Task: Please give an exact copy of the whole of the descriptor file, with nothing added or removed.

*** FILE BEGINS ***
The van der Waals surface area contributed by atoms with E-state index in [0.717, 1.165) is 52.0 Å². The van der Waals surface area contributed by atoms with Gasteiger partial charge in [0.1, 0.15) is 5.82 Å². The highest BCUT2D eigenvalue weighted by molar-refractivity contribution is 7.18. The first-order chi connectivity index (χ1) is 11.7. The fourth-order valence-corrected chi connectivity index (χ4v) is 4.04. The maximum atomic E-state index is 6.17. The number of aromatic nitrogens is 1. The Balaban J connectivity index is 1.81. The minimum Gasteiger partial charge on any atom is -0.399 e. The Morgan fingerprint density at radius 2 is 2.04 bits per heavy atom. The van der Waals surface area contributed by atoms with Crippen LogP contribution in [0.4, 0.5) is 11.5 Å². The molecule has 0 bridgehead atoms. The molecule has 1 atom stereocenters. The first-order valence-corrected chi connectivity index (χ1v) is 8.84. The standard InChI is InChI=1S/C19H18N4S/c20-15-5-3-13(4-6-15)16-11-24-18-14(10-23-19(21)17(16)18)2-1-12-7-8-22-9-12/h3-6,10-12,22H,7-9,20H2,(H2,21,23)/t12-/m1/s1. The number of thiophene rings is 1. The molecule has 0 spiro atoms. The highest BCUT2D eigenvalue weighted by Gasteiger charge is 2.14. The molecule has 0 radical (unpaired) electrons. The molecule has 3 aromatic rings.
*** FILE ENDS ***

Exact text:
The van der Waals surface area contributed by atoms with E-state index in [0.717, 1.165) is 52.0 Å². The van der Waals surface area contributed by atoms with Gasteiger partial charge in [0.1, 0.15) is 5.82 Å². The highest BCUT2D eigenvalue weighted by molar-refractivity contribution is 7.18. The first-order chi connectivity index (χ1) is 11.7. The fourth-order valence-corrected chi connectivity index (χ4v) is 4.04. The maximum atomic E-state index is 6.17. The number of aromatic nitrogens is 1. The Balaban J connectivity index is 1.81. The minimum Gasteiger partial charge on any atom is -0.399 e. The Morgan fingerprint density at radius 2 is 2.04 bits per heavy atom. The van der Waals surface area contributed by atoms with Crippen LogP contribution in [0.4, 0.5) is 11.5 Å². The molecule has 0 bridgehead atoms. The molecule has 1 atom stereocenters. The first-order valence-corrected chi connectivity index (χ1v) is 8.84. The standard InChI is InChI=1S/C19H18N4S/c20-15-5-3-13(4-6-15)16-11-24-18-14(10-23-19(21)17(16)18)2-1-12-7-8-22-9-12/h3-6,10-12,22H,7-9,20H2,(H2,21,23)/t12-/m1/s1. The number of thiophene rings is 1. The molecule has 0 spiro atoms. The highest BCUT2D eigenvalue weighted by Gasteiger charge is 2.14. The molecule has 0 radical (unpaired) electrons. The molecule has 3 aromatic rings.